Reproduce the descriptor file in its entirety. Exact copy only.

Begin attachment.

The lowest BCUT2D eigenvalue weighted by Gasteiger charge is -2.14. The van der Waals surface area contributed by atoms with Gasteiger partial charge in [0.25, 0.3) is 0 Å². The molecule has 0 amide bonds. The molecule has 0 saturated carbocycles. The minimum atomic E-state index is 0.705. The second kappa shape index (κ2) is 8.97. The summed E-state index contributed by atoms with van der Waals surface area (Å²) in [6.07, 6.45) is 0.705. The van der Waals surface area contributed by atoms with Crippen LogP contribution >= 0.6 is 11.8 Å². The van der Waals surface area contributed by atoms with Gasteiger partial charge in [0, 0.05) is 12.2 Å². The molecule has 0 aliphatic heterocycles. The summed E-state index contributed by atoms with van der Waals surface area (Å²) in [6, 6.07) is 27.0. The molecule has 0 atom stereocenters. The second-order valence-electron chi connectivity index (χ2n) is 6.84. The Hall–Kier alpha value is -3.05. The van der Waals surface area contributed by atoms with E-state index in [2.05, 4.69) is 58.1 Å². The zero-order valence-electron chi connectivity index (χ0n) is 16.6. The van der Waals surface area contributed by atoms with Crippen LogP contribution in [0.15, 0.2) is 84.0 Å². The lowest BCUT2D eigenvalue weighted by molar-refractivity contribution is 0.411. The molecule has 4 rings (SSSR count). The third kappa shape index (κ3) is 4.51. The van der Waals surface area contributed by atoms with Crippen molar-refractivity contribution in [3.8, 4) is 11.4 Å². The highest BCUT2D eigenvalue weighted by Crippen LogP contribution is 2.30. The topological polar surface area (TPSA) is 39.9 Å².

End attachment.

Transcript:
The lowest BCUT2D eigenvalue weighted by Gasteiger charge is -2.14. The van der Waals surface area contributed by atoms with Gasteiger partial charge in [0.25, 0.3) is 0 Å². The molecule has 0 amide bonds. The molecule has 0 saturated carbocycles. The minimum atomic E-state index is 0.705. The second kappa shape index (κ2) is 8.97. The summed E-state index contributed by atoms with van der Waals surface area (Å²) in [6.07, 6.45) is 0.705. The van der Waals surface area contributed by atoms with Crippen LogP contribution >= 0.6 is 11.8 Å². The van der Waals surface area contributed by atoms with Gasteiger partial charge in [0, 0.05) is 12.2 Å². The molecule has 0 aliphatic heterocycles. The summed E-state index contributed by atoms with van der Waals surface area (Å²) in [6, 6.07) is 27.0. The molecule has 0 atom stereocenters. The second-order valence-electron chi connectivity index (χ2n) is 6.84. The Hall–Kier alpha value is -3.05. The van der Waals surface area contributed by atoms with E-state index in [2.05, 4.69) is 58.1 Å². The zero-order valence-electron chi connectivity index (χ0n) is 16.6. The van der Waals surface area contributed by atoms with Crippen LogP contribution in [0.15, 0.2) is 84.0 Å². The lowest BCUT2D eigenvalue weighted by molar-refractivity contribution is 0.411. The molecule has 4 rings (SSSR count). The third kappa shape index (κ3) is 4.51. The van der Waals surface area contributed by atoms with Crippen molar-refractivity contribution in [3.8, 4) is 11.4 Å². The highest BCUT2D eigenvalue weighted by Crippen LogP contribution is 2.30. The topological polar surface area (TPSA) is 39.9 Å².